My daughter’s private school now uses Varsitybooks.com as supplier for their textbooks. The schools website says they do not require, but strongly recommend you purchase all your books from them. I go to the site, write down is ISBN number and search. I save up to 90% of Varsitybooks prices that way. I imagine that the school is getting a kickback or rebate or whatever from Varsitybooks. Does anyone know if this is true? If true, how much do they pay the schools?
The official line:
"Among these solutions is the premier online solution for outsourcing bookstore operations. This solution, among several offerings under our Varsity Books brand, provides partner schools with a hassle-free, cost-effective solution to buying textbooks. Varsity Books equips partner schools with all training and communication materials needed, a dedicated Account Manager to coordinate with school staff, assist with the program implementation, and provide a customized website for convenient, online ordering. Varsity Group takes care of all the legwork so that partner schools can concentrate on what is important – educating students. "
From the December 13, 2002 Chronicle of Higher Education, from Google cache:
"In some cases, Varsity’s college partners would be able to earn commissions on book sales – just as they did when they ran their own stores – although that is not emphasized in the dot-com’s pitch. “We don’t lead with, ‘Hey, this is how much money we’re making,’” Mr. Rush says. “We lead with, ‘How much pain are you experiencing?’” "
It says right on the homepage that “every purchase helps support your school.” I don’t think it can get any clearer than that.
As they say about lunches being free…
Incidentally, the captive textbook sites operated by, I believe, efollet, will in some cases name the books associated with your next class but absolutely refuse to give you an ISBN or enough info to identify WHICH book to buy on the open market.
When you’re buying a keyboarding/typing book that’s been through 9 editions and comes in 4 different versions with a brand new one just come out, it’s bloody well impossible to figure out which one the school wants from their site. The school refuses to tell you in person, and the support folks at the website refuse to give you the ISBN.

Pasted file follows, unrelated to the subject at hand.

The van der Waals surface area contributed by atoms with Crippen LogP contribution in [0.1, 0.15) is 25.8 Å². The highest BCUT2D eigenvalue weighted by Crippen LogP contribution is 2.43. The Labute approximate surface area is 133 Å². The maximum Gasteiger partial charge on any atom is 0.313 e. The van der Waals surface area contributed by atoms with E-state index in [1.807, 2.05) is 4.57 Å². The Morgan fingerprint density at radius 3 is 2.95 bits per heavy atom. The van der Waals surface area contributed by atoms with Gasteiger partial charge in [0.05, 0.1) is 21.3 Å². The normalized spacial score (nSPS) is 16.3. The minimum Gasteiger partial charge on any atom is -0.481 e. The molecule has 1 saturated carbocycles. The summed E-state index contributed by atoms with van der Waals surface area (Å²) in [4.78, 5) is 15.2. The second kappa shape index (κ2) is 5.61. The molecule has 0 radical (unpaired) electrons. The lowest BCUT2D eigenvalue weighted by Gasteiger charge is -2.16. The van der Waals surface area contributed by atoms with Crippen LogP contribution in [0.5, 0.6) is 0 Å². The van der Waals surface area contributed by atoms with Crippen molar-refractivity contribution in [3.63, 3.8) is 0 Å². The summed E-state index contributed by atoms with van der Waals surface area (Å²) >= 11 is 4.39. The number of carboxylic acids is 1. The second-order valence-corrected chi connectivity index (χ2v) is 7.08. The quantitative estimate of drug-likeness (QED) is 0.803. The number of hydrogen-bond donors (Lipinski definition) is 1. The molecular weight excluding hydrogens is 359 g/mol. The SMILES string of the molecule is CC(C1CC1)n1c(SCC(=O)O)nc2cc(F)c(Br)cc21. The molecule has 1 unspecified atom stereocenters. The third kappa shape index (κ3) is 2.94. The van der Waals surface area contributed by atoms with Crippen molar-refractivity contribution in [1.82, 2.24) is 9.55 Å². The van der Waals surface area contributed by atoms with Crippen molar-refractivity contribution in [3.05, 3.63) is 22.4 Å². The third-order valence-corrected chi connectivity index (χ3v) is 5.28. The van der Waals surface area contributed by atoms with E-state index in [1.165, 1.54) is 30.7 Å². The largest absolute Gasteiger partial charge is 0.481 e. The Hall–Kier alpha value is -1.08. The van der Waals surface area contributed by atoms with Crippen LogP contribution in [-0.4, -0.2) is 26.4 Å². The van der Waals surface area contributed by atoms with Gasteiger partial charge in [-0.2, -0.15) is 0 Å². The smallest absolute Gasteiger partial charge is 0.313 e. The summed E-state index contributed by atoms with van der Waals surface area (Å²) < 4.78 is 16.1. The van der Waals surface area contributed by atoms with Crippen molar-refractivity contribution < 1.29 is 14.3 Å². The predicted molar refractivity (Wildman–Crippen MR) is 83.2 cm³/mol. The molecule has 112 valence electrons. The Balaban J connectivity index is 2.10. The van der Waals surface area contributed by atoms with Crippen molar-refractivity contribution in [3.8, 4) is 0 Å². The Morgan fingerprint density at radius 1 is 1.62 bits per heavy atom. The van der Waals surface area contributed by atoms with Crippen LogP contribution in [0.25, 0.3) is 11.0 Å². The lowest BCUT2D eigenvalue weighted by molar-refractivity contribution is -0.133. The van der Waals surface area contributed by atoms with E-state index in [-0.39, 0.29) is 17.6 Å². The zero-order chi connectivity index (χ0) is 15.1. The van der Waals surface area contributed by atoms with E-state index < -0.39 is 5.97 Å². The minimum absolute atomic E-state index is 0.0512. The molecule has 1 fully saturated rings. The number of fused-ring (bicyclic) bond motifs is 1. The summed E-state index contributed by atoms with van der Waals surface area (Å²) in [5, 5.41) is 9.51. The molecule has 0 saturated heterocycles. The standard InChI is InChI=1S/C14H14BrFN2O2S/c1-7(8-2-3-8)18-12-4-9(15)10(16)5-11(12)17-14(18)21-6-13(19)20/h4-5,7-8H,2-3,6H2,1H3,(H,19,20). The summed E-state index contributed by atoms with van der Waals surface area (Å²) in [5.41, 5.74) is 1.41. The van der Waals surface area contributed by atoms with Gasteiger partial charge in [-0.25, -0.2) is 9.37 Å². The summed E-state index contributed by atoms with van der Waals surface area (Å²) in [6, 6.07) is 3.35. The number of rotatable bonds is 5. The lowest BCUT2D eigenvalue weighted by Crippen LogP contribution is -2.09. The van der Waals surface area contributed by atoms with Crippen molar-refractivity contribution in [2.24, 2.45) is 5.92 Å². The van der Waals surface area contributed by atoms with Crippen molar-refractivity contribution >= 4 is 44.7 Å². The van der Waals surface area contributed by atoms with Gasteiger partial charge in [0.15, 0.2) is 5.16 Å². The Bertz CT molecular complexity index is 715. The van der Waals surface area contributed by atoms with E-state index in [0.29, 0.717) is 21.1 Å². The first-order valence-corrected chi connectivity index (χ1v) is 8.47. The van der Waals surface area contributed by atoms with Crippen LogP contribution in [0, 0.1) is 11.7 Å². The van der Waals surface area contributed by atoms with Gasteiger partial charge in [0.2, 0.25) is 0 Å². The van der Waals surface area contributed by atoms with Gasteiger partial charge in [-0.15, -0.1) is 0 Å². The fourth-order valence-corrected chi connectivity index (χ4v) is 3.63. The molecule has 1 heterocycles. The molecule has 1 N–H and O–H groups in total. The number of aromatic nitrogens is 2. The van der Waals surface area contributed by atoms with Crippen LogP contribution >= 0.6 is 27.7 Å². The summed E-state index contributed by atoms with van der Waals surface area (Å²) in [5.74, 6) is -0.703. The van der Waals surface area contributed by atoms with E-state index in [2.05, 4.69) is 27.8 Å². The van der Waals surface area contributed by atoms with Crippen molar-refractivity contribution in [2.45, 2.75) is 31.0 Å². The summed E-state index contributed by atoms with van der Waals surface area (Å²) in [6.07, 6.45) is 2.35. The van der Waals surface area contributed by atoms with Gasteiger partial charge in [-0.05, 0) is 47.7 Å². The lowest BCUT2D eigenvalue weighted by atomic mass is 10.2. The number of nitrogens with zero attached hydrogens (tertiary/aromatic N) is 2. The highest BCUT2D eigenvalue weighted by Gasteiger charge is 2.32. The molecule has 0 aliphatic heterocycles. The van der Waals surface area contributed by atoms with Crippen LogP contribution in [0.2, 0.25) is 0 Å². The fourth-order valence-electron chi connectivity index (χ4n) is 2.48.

I just wait til the first day of class, get the ISBN then, and start looking on bookfinder.com. Once I find a decent price, I email the vendors inquiring about shipping speed and order the book with expedited shipping once I find a “ships same day or next morning” vendor.
I had not known about www.bookfinder.com. (Thanks Mr. Slant: it looks great!)
For an inexpensive book, amazon usually gives me good luck. For costly tomes, it’s worth it to search more aggressively.
I have found that for the greatest selection and best prices it is best to just type into google “buy isbn xxxxxxxxxxxxx” Even doing that I usually end up at Amazon. However, I from some obscure site paid $4.00 for a pristine $79.00 lab book, and got a perfect chemistry book when that search led me to ebay. I got everal books for 1 cent (plus $3.99 S & H of course) put I have never been unhappy with what I got and I save literally hundreds of dollars for an hour or less of work.
If you want a site that searches the major venues including Amazon, Half, Abebooks, Alibris, Biblio AND Ebay, you can always try isbndb.com
It also has some tools to help you sort out a title’s bibliography if you’re confused as to what you’re ordering.
Sometimes there ARE differences between venues. There’s an Amazon bookseller named “quality7” who doesn’t own any books. He just finds books on Half.com and other places, tacks on $20 or more, then advertises the books on Amazon. When you order on Amazon, he just buys books from a seller on Half and has them ship direct to you. The guy sells thousands of books per month, so there is apparently some margin between the different venus…